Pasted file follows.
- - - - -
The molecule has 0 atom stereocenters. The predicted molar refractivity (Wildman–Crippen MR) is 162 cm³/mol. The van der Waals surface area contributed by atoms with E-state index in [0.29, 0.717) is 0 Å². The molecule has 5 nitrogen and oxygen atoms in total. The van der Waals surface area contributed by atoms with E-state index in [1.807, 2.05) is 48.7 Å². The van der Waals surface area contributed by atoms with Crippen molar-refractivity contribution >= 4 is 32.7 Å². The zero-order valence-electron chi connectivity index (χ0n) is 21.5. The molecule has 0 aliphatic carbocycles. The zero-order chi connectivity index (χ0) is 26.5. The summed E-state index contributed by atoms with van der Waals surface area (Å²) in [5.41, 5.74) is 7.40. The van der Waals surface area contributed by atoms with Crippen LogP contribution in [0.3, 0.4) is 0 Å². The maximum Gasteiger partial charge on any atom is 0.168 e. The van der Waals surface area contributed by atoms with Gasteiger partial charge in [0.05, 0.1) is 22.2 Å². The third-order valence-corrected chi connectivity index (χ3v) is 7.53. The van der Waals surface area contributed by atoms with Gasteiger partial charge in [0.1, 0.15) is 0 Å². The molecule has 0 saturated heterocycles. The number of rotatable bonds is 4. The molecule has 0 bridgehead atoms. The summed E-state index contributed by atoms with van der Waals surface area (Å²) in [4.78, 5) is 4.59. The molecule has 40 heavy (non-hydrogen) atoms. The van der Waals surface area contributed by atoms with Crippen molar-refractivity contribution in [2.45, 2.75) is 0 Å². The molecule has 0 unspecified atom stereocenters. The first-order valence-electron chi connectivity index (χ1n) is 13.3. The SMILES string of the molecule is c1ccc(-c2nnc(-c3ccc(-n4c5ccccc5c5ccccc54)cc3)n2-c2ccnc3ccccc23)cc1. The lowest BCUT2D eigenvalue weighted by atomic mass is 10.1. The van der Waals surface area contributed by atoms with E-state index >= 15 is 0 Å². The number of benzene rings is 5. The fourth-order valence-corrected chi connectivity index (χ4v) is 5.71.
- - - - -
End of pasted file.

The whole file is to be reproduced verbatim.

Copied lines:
The molecule has 0 atom stereocenters. The predicted molar refractivity (Wildman–Crippen MR) is 162 cm³/mol. The van der Waals surface area contributed by atoms with E-state index in [0.29, 0.717) is 0 Å². The molecule has 5 nitrogen and oxygen atoms in total. The van der Waals surface area contributed by atoms with E-state index in [1.807, 2.05) is 48.7 Å². The van der Waals surface area contributed by atoms with Crippen molar-refractivity contribution >= 4 is 32.7 Å². The zero-order valence-electron chi connectivity index (χ0n) is 21.5. The molecule has 0 aliphatic carbocycles. The zero-order chi connectivity index (χ0) is 26.5. The summed E-state index contributed by atoms with van der Waals surface area (Å²) in [5.41, 5.74) is 7.40. The van der Waals surface area contributed by atoms with Crippen LogP contribution in [0.3, 0.4) is 0 Å². The maximum Gasteiger partial charge on any atom is 0.168 e. The van der Waals surface area contributed by atoms with Gasteiger partial charge in [0.05, 0.1) is 22.2 Å². The third-order valence-corrected chi connectivity index (χ3v) is 7.53. The van der Waals surface area contributed by atoms with Gasteiger partial charge in [0.1, 0.15) is 0 Å². The molecule has 0 saturated heterocycles. The number of rotatable bonds is 4. The molecule has 0 bridgehead atoms. The summed E-state index contributed by atoms with van der Waals surface area (Å²) in [4.78, 5) is 4.59. The molecule has 40 heavy (non-hydrogen) atoms. The van der Waals surface area contributed by atoms with Crippen molar-refractivity contribution in [2.45, 2.75) is 0 Å². The molecule has 0 unspecified atom stereocenters. The first-order valence-electron chi connectivity index (χ1n) is 13.3. The SMILES string of the molecule is c1ccc(-c2nnc(-c3ccc(-n4c5ccccc5c5ccccc54)cc3)n2-c2ccnc3ccccc23)cc1. The lowest BCUT2D eigenvalue weighted by atomic mass is 10.1. The van der Waals surface area contributed by atoms with E-state index >= 15 is 0 Å². The number of benzene rings is 5. The fourth-order valence-corrected chi connectivity index (χ4v) is 5.71.